Yesterday I “attended” a webinar offered by the Canaveral Research Center (home of the Kepler Conference) coordinated by Courtney Roberts and moderated by Glenn “Mitch” Mitchell. The workshop featured Dr. Will Morris who, as “guest lecturer,” has an extensive background in academic research methods, as well as a comprehensive acquaintance with the full spectrum of major astrological systems.

Dr. Morris gave us a presentation on the principal research methods: case study, grounded theory, phenomenology, ethnography, historical research, narrative research, and action research. For a neophyte like me, this was an eye-opener regarding the range of different methodologies available. It was also thought-provoking in terms of tentative research topics and, more importantly, how to best approach them.

There was an equally good discussion on mixed methods in research, using both quantitative and qualitative data, and the “triangulation” process of using different data, investigators, theories, methods, and environments to achieve the most robust analysis of a subject.

Aside from taking notes on the lecture material itself, throughout the webinar I was busy jotting down fresh ideas for research that some of these discussions inevitably sparked in my imagination.

Four astrologer-researchers offered “works in progress” on which Dr. Morris provided constructive criticism. David Perkins presented an analysis of musical trends over a century’s worth of Saturn cycles. Kyle Pierce discussed his concept of kindred births via recurring shared planetary patterns. Faith McInerney correlated Chiron and Pluto aspects to booms and busts in financial cycles. Russell Ohlhausen analysed astro-physiognomy via common elements in the charts of celebrities vs their “ordinary” doppelgangers.

The presentations, feedback and discussions lasted almost three hours, providing great value for the price of admission, and much food for thought. Based on this experience, I’d encourage all budding astro-researchers to get on the CRC mailing list, and keep an eye out for future offerings.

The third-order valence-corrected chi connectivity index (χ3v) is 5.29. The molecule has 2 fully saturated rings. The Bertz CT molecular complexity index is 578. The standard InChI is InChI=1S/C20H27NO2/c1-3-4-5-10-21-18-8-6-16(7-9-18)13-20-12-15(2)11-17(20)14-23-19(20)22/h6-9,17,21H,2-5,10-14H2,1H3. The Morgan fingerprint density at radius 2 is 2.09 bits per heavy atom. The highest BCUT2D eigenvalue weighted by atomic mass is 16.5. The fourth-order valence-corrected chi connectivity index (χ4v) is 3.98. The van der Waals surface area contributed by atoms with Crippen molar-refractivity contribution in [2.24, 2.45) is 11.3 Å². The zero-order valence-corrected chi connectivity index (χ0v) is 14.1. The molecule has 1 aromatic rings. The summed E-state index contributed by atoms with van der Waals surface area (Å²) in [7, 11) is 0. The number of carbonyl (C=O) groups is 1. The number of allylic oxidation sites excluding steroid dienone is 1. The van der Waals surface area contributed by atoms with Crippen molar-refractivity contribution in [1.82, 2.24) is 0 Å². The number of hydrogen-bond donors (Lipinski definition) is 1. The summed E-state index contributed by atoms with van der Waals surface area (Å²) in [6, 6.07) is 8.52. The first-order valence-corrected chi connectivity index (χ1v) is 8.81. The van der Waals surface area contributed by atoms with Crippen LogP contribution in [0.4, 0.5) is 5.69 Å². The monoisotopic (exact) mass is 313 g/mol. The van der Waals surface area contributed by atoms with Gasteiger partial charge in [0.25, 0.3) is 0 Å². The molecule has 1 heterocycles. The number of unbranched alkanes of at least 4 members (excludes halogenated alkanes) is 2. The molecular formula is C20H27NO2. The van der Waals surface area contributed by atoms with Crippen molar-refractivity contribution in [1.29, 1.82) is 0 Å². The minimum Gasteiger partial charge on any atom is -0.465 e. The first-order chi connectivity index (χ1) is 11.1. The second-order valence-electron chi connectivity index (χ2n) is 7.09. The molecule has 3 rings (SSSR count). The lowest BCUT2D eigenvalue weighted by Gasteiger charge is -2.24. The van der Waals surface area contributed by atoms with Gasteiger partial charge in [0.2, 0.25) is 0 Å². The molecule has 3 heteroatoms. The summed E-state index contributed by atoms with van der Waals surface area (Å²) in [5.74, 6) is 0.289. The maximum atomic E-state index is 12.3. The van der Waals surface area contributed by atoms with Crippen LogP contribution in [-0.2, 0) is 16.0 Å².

Alan Annand (BA, BSc, DFAS, ACVA-II) is a graduate of the American College of Vedic Astrology and former tutor for the British Faculty of Astrological Studies. His recent research paper “Mercury Retrograde in Disasters” was published in the American Federation of Astrologers’ Research Journal Vol.18 this past summer. You can read his article here.

Future speaking engagements:

  • Saturday, October 20th, 2018, State Of The Art (SOTA) conference in Buffalo, New York, on the subject of “The 27 Nakshatras” (asterisms) used in Vedic astrology, the so-called mansions of the Moon. No previous sense of humor required.
  • Saturday, January 26, 2019, The Kepler Conference in Cape Canaveral, Florida, on the subject of “Prime Malefics in the Charts of Killers.” Attendees must be 18 or over, and have no previous record of violent offenses. See a preview of findings in this brief article.

Alan has written several books: Mutual Reception delineates 66 combinations of house lord exchange in western astrology; Parivartana Yoga is a companion volume for Vedic astrologers; Stellar Astrology, Volumes 1 & 2, offer useful techniques via biographical profiles, mundane event analyses, and technical essays; his New Age Noir mystery trilogy features an astrologer. You can find his books on Amazon and elsewhere.